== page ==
On October 29, 2012 (which just so happened to be my birthday), the Supreme Court granted certiorari to the PPL Corp. decision in an effort to determine the split between the Third and Fifth circuits, which respectively have endorsed and rejected a mechanical framework for determining whether a taxpayer’s foreign tax is creditable under Code Section 901.

(You might remember our brief summary of the split.)

According to the taxpayer, the issue is whether creditability of a foreign tax should be determined using a formalistic or substance-based approach.  The government described the matter much more narrowly, arguing that the 1997 U.K. windfall tax (a one-time assessment) was not a creditable income tax.

PPL Corp. is the only tax case granted certiorari this term, so you know we’ll be following it closely.

Photo provided by jepoirrier.


Circuit Split Alert! – Fifth Circuit Diverges from Third in Holding UK Windfall Tax Creditable

In Court decisions, Foreign taxes on June 12, 2012 at 8:59 am

It’s a tax blogger’s dream.  In Entergy Corp. v. Commissioner, The Fifth Circuit just held on June 5 that a US company’s UK windfall tax payment qualifies as a creditable foreign tax and creates a circuit split after the Third Circuit recently held otherwise.

What’s a Windfall Tax?

In 1997 the United Kingdom enacted a windfall tax on the excess profits of certain recently privatized utility companies.  The tax was meant to address public backlash against what was perceived as bargain sales of the utilities.

The tax imposed on each of the utilities a 23 percent assessment on the difference between: (1) a company’s “profit-making value” (its average annual per day profit multiplied by nine) and (2) its “flotation value” (the price for which it was acquired).

Here, the US taxpayer who owned a UK subsidiary that operated a privatized utility paid the windfall tax and sought a US income tax credit based on that payment.  The IRS disallowed the credit.  As the Eighth Circuit noted, the parties “essentially disagreed on whether the Windfall Tax . . . constituted a tax on excess profits, creditable under I.R.C. § 901, or a tax on unrealized value” for which no credit would be allowed.

What this Means – Foreign Tax Credit Defined

In general, regulation 1.901-2(a) allows a credit only for foreign taxes the “predominant character” of which is an income tax in the US sense. To have that character, the tax must:  (1) reach only realized income, (2) be imposed on the basis of gross receipts, and (3) target only net income.

Third Circuit/IRS Position

In a previous case, the Third Circuit held that the windfall tax did not meet the second requirement – that it be imposed on gross receipts, or an amount not greater than gross receipts. According to this argument, the windfall tax statute focuses on “profit-making value,” an average profits calculation based on a particular time period, not “gross receipts,” even though gross receipts may impact the tax indirectly.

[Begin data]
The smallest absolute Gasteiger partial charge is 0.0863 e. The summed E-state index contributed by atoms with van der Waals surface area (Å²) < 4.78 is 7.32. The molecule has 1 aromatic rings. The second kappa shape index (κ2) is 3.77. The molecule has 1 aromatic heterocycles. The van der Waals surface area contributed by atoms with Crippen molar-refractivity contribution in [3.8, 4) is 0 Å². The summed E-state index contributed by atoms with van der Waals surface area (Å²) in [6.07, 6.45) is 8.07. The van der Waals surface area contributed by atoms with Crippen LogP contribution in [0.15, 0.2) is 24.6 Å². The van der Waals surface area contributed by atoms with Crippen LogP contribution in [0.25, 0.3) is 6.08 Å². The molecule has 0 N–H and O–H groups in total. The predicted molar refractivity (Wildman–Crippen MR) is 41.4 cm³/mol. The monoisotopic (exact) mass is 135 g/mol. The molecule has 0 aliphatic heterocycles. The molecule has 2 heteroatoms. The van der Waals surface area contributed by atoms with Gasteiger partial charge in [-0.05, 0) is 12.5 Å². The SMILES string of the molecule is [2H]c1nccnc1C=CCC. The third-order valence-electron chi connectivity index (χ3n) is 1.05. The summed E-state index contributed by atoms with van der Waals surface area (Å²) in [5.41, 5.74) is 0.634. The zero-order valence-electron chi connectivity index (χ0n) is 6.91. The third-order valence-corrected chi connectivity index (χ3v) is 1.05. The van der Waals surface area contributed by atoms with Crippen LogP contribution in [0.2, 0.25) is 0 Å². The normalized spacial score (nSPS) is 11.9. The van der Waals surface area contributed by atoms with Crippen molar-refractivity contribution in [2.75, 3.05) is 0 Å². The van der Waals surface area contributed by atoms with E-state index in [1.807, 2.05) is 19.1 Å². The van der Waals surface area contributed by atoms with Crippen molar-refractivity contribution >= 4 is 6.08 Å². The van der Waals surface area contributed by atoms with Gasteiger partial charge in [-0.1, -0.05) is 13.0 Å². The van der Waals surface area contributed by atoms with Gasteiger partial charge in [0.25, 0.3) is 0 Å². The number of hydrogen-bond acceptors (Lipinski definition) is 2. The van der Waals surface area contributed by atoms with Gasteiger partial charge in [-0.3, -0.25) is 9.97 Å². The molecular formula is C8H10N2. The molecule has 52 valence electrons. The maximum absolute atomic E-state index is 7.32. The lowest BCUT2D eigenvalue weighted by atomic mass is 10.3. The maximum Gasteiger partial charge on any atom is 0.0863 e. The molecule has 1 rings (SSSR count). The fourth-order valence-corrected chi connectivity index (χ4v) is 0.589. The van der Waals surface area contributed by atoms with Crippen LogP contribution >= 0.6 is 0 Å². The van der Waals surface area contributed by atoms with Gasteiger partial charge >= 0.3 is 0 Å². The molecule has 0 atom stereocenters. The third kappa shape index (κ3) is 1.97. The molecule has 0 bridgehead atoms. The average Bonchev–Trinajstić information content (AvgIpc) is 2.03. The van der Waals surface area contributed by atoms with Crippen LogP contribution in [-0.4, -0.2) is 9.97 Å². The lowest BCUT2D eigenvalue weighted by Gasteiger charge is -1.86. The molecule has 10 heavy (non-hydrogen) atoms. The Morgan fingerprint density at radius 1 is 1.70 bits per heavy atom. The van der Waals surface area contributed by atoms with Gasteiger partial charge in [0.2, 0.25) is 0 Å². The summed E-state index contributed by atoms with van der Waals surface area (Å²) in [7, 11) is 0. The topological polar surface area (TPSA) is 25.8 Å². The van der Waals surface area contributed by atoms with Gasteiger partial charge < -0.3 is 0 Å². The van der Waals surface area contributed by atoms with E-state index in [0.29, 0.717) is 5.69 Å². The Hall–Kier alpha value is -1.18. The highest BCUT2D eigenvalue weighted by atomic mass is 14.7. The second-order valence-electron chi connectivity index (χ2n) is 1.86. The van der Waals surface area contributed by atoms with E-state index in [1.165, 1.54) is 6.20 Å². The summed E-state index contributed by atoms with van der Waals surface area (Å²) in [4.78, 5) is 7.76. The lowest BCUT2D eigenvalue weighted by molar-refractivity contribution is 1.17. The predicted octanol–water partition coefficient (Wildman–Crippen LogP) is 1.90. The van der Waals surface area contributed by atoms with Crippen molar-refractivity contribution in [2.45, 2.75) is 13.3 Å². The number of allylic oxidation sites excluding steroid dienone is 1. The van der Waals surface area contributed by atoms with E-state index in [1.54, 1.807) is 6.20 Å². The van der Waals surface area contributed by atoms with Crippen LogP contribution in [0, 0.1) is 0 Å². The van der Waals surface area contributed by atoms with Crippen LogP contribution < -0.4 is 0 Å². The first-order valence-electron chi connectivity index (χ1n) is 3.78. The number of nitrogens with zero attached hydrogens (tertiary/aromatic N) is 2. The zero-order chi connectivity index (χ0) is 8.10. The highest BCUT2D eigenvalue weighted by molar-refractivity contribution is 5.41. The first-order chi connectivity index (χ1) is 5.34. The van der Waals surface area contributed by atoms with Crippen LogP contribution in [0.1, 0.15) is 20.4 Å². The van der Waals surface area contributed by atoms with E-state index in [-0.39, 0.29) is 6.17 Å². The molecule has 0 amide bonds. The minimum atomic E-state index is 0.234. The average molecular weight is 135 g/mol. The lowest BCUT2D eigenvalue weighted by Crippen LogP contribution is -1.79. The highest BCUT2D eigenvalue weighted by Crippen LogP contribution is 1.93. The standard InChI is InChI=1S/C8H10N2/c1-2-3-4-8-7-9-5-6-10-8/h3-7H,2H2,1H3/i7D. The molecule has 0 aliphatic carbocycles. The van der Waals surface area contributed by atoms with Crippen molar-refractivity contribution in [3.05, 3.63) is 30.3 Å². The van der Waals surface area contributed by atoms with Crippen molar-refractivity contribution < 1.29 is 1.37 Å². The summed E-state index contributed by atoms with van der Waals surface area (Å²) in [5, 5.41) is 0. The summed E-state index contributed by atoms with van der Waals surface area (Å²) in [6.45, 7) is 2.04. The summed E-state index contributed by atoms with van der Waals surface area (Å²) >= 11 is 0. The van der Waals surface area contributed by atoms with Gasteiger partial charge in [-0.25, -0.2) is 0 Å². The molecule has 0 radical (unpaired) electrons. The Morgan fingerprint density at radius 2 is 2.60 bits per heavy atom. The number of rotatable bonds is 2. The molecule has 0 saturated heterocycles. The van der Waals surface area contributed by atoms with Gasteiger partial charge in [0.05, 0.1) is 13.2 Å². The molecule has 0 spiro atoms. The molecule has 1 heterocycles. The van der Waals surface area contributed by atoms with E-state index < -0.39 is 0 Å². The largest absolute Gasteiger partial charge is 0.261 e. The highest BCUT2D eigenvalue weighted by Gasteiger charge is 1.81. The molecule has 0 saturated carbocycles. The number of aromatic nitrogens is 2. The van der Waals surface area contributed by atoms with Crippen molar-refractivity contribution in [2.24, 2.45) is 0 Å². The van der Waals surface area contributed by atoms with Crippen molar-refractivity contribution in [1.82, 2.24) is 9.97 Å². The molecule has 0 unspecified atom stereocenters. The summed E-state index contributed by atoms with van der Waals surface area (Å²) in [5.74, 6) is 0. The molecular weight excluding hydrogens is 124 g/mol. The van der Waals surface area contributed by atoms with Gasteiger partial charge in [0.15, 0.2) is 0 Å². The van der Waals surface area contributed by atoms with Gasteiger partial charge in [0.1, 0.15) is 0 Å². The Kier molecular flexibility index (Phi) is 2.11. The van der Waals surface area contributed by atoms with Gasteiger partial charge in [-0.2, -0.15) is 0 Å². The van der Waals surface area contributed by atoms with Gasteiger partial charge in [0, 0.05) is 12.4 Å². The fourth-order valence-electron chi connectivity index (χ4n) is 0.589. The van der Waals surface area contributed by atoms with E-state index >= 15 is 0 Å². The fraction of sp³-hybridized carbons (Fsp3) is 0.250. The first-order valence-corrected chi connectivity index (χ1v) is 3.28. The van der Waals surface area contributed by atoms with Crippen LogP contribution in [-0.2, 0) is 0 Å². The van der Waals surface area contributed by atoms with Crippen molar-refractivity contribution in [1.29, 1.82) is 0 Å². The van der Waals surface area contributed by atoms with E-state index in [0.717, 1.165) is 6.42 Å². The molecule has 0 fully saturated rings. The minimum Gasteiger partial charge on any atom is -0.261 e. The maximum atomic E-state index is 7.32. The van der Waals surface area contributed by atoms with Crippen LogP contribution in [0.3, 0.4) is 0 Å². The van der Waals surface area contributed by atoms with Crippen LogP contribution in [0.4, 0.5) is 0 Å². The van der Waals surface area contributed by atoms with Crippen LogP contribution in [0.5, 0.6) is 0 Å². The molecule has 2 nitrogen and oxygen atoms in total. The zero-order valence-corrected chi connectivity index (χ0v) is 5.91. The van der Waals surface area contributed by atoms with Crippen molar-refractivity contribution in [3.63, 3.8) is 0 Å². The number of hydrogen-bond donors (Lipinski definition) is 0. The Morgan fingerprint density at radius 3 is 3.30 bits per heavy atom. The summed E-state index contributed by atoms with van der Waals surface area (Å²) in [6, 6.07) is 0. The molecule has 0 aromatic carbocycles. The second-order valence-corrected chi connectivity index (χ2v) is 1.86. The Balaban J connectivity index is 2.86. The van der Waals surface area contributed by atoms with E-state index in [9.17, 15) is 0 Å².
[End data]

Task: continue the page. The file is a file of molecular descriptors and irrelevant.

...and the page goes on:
Fifth Circuit/Taxpayer Position

The Fifth Circuit court rejected the Third Circuit’s approach and, more pointedly, the notion that it must only examine the windfall statute’s text in reaching its conclusion.  Instead the panel examined the tax’s history and actual effect of the foreign tax on taxpayers.  Noting that “both the design and effect of the windfall tax was to tax an amount that, under US tax principles, may be considered excess profits realized by the vast majority of the windfall tax companies,” the panel ruled that the tax was designed to reach net gain under normal circumstances.  In practice, the taxpayer demonstrated that the windfall tax’s application would be based on “either actual income or an imputed value not intended to reach more than actual gross receipts.”  Consequently, the tax’s “predominant character” was that of the US income tax and that it was a creditable foreign tax under section 901.

At the moment, it’s unclear whether the split will reach the Supreme Court for final determination.  The essence of the clash lies in how an unconventional foreign tax might satisfy the three-prong test for US credit-worthiness.  While the issue may not be headline-grabbing like a civil rights or due process dispute, the US tax response to more exotic foreign taxes that are not easily categorized represents a real cost to US-based multinationals (this case involved a credit of $243 million).  I would guess we’ll see this up for certiorari sooner than later.